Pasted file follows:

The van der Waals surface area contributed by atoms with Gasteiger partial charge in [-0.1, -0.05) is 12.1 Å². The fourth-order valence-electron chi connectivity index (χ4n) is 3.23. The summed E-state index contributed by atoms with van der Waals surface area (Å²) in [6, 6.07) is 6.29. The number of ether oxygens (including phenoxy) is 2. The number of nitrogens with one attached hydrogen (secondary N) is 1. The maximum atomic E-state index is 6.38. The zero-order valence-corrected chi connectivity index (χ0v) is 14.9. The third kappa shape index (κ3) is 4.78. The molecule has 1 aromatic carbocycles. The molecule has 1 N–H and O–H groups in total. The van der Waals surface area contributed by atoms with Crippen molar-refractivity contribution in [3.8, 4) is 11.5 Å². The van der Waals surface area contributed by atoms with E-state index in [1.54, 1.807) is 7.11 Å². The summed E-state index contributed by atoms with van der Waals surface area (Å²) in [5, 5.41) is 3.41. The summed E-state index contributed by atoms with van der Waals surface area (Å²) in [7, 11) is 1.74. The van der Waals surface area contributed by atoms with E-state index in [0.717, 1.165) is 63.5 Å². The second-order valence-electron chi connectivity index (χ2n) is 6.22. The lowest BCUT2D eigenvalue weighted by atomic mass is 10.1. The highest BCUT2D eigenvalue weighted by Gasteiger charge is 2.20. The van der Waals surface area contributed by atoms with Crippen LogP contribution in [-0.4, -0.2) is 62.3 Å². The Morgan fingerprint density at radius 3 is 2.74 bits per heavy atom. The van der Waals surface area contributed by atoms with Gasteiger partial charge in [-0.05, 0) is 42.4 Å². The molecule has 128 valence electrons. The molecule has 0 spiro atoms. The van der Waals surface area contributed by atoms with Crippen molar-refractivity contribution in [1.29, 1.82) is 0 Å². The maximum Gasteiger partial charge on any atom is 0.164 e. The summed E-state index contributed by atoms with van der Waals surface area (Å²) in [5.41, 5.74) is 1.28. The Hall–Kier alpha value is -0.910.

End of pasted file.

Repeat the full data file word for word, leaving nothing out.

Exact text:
The van der Waals surface area contributed by atoms with Gasteiger partial charge in [-0.1, -0.05) is 12.1 Å². The fourth-order valence-electron chi connectivity index (χ4n) is 3.23. The summed E-state index contributed by atoms with van der Waals surface area (Å²) in [6, 6.07) is 6.29. The number of ether oxygens (including phenoxy) is 2. The number of nitrogens with one attached hydrogen (secondary N) is 1. The maximum atomic E-state index is 6.38. The zero-order valence-corrected chi connectivity index (χ0v) is 14.9. The third kappa shape index (κ3) is 4.78. The molecule has 1 aromatic carbocycles. The molecule has 1 N–H and O–H groups in total. The van der Waals surface area contributed by atoms with Crippen molar-refractivity contribution in [3.8, 4) is 11.5 Å². The van der Waals surface area contributed by atoms with E-state index in [1.54, 1.807) is 7.11 Å². The summed E-state index contributed by atoms with van der Waals surface area (Å²) in [5, 5.41) is 3.41. The summed E-state index contributed by atoms with van der Waals surface area (Å²) in [7, 11) is 1.74. The van der Waals surface area contributed by atoms with E-state index in [0.717, 1.165) is 63.5 Å². The second-order valence-electron chi connectivity index (χ2n) is 6.22. The lowest BCUT2D eigenvalue weighted by atomic mass is 10.1. The highest BCUT2D eigenvalue weighted by Gasteiger charge is 2.20. The van der Waals surface area contributed by atoms with Crippen LogP contribution in [-0.4, -0.2) is 62.3 Å². The Morgan fingerprint density at radius 3 is 2.74 bits per heavy atom. The van der Waals surface area contributed by atoms with Gasteiger partial charge in [-0.05, 0) is 42.4 Å². The molecule has 128 valence electrons. The molecule has 0 spiro atoms. The van der Waals surface area contributed by atoms with Crippen molar-refractivity contribution in [1.29, 1.82) is 0 Å². The maximum Gasteiger partial charge on any atom is 0.164 e. The summed E-state index contributed by atoms with van der Waals surface area (Å²) in [5.41, 5.74) is 1.28. The Hall–Kier alpha value is -0.910.